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Caitlin Clark being off Team USA roster a ‘missed opportunity,’ LA Olympics committee president


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Caitlin Clark may have the second-most All-Star votes in the WNBA, but it’s not going to make up for her Olympic snub.

The No. 1 overall pick of April’s WNBA Draft, and the NCAA’s all-time leading scorer, was not named to the 12-person Olympic roster for next month’s games in Paris.

It remains a decision that is debated constantly, with many still thinking it’s a head-scratching move.

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Caitlin Clark of the Indiana Fever brings the ball up court against the Washington Mystics at Gainbridge Fieldhouse on June 19, 2024, in Indianapolis. (Emilee Chinn/Getty Images)

Selection committee chair Jen Rizzotti told The Associated Press that it would have been “irresponsible” to put Clark on the team, citing that winning, not popularity, was the main goal, and she simply did not make the cut.

But with Clark drawing record ratings and attendance the sport has seldom seen, Casey Wasserman, an agent who is serving as the president of the 2028 Los Angeles Olympic Organizing Committee, said Clark’s snub is a “missed opportunity.”

“She’s clearly a generational talent at a time when the world was ready for it,” Wasserman said at Saturday’s U.S. swimming trials, via USA Today.

“There have been incredible talents in the world, shame on all of us, the world wasn’t in a place to embrace that,” Wasserman continued. “Take Diana (Taurasi) or Breanna Stewart, or some of our clients who are going to be on the team. They are dominant at a level that’s never been seen before, but the world wasn’t ready to fill a building like Caitlin Clark did for whatever, the Final Four.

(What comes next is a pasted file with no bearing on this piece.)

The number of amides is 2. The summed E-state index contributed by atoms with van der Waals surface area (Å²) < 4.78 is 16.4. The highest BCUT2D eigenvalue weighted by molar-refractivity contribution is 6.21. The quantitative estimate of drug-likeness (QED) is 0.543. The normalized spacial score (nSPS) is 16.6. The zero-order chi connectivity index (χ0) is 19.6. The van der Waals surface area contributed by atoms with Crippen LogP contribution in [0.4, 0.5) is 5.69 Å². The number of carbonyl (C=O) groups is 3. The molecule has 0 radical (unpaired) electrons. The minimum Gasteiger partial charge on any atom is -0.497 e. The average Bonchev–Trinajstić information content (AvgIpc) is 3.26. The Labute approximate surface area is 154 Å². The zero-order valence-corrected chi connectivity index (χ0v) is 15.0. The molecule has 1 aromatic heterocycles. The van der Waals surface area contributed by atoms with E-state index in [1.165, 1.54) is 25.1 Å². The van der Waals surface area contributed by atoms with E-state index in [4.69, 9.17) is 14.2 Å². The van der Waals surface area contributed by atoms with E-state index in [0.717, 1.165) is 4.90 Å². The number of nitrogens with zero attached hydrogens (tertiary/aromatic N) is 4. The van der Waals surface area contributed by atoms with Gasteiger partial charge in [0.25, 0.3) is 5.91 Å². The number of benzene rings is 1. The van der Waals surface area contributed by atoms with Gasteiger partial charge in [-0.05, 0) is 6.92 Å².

Caitlin Clark clapping

Caitlin Clark of the Indiana Fever celebrates a basket against the Chicago Sky at Gainbridge Fieldhouse on June 16, 2024, in Indianapolis. (Emilee Chinn/Getty Images)

CAITLIN CLARK POURS COLD WATER ON ‘RIVALRY’ WITH ANGEL REESE

“Now you have both those things and so that’s a powerful opportunity and I just think it would have been an opportunity to elevate the women’s team but I understand the other side of it, which is it’s an independent process, and it’s hard to get in the way of telling (the coach and the committee) what to do.”

“I understand both sides of the issue,” Wasserman added, “but purely as an opportunity to showcase a generational talent to the world, clearly. But I totally get both sides of it. If it were simple, we wouldn’t be debating it.”

Clark is currently averaging 16.2 points, 6.2 assists, and 5.4 rebounds per game in 17 WNBA contests. Her Indiana Fever team is currently on a four-game winning streak after starting the season 3-10.

Caitlin Clark crosses over

Caitlin Clark of the Indiana Fever handles the ball during the Washington Mystics game on June 19, 2024, in Indianapolis. (Ron Hoskins/NBAE via Getty Images)

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With Clark not playing in the Olympics, it will be her first prolonged break from playing basketball since before she took the court for her senior season at Iowa.

That season started in November, and finally ended in April following the national championship. But she was drafted just a week after the national championship, and training camp began shortly thereafter. 

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